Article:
Grammatically, vicaro (popularly vicharo) is an imperative, a command.  Its noun is vicar.  The Guru is asking the seeker to reflect, to think, to contemplate, to meditate.

Sat is a thing.  It refers to something that is constant or unchanging; it is interpreted as the Truth. In Sikhi, it is the truth that leads one to a virtuous life of devotion and ethical behavior. 

Santokh is a thing.  It refers to satisfaction or happiness; it is interpreted as contentment.  In Sikhi, it is cessation of more-haves, it is transcending one's desires to be in harmony and acceptance.

Vicaro is think about it!

Amrit is Immortality, beyond death!


Nam is a thing.  Nam is Ik Oankar’s existence and identity.  Ik Oankar is 1Force, Nam is its Identity. Nam is everything.  Nam is to be realized, felt, experienced, lived.  In Sikhi, it is culture of Oneness.


In the platter of Infinite Wisdom colored with love and music is presented a riddle.  Now, can you solve it?  When the light of the Guru shines on one, one may solve it!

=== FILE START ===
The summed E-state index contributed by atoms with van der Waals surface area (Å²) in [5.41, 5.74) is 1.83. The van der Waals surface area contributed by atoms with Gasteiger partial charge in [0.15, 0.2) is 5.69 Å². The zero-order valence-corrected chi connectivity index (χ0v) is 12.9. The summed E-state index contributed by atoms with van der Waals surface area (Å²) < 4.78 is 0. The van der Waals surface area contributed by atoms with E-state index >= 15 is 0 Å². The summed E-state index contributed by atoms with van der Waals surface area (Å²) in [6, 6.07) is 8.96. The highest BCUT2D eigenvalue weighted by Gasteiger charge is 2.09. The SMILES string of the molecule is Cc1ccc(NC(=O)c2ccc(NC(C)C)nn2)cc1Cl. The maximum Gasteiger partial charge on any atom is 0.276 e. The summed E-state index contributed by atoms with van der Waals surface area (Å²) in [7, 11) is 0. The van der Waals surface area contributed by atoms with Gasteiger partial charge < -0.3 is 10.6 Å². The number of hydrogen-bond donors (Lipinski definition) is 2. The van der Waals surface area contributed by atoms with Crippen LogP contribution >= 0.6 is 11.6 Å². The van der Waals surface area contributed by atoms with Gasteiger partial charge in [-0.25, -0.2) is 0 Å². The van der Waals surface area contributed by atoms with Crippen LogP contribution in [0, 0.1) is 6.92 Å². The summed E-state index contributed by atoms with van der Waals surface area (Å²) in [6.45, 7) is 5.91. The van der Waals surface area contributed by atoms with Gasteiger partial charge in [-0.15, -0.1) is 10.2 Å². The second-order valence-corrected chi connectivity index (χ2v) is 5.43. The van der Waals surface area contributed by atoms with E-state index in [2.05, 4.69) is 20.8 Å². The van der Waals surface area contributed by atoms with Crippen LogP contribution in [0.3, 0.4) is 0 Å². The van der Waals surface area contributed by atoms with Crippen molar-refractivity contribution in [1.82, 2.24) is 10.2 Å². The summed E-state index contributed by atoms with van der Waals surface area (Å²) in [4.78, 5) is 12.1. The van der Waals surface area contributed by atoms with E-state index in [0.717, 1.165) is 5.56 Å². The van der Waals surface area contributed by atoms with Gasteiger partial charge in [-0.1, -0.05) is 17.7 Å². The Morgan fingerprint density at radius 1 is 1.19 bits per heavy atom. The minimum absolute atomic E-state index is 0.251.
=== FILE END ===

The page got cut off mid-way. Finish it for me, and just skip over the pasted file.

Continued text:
Giani Gurdit Singh in his book entitled Mundavani painstakingly explores in forty pages the meaning by leading men of letters “Mundanai de Arth Bhav” although his focus is on where the Guru Granth Sahib ends. For our purposes, the meaning of Mundavani remains between “seal” or “riddle.”  For the record, the list includes:  Bhai Mani Singh, Bhai Santokh Singh, Pandit Tara Singh Narotam, Giani Gian Singh, Sobha Singh Dilvali, Sant Chanda Singh, Pryay Sadhu Sute Prakash, Pryai Shiam Singh, Pandit Hazara Singh Giani, Dr. Charan Singh, Sadhu Govind Das, Avtar Singh Vahiria, Sadhu Govind Singh Nirmal Udasi, Bhai Kahn Singh Nabha, Bhai Vir Singh, Giani Badan Singh Faridkoti, Giani Bishan Singh, Sodhi Teja Singh, Sant Giani Gurbachan Singh Bhinranvale, Sant Kirpal Singh Satovali, Sodhi Teja Singh, Principal Teja Singh, Bawa Harkrishan Singh, Dr. Ernest Trumpp, Max Arthur McAuliffe, Prof. Harbans Singh, Gurbachan Singh Talib, Dr. Gopal Singh, and Manmohan Singh.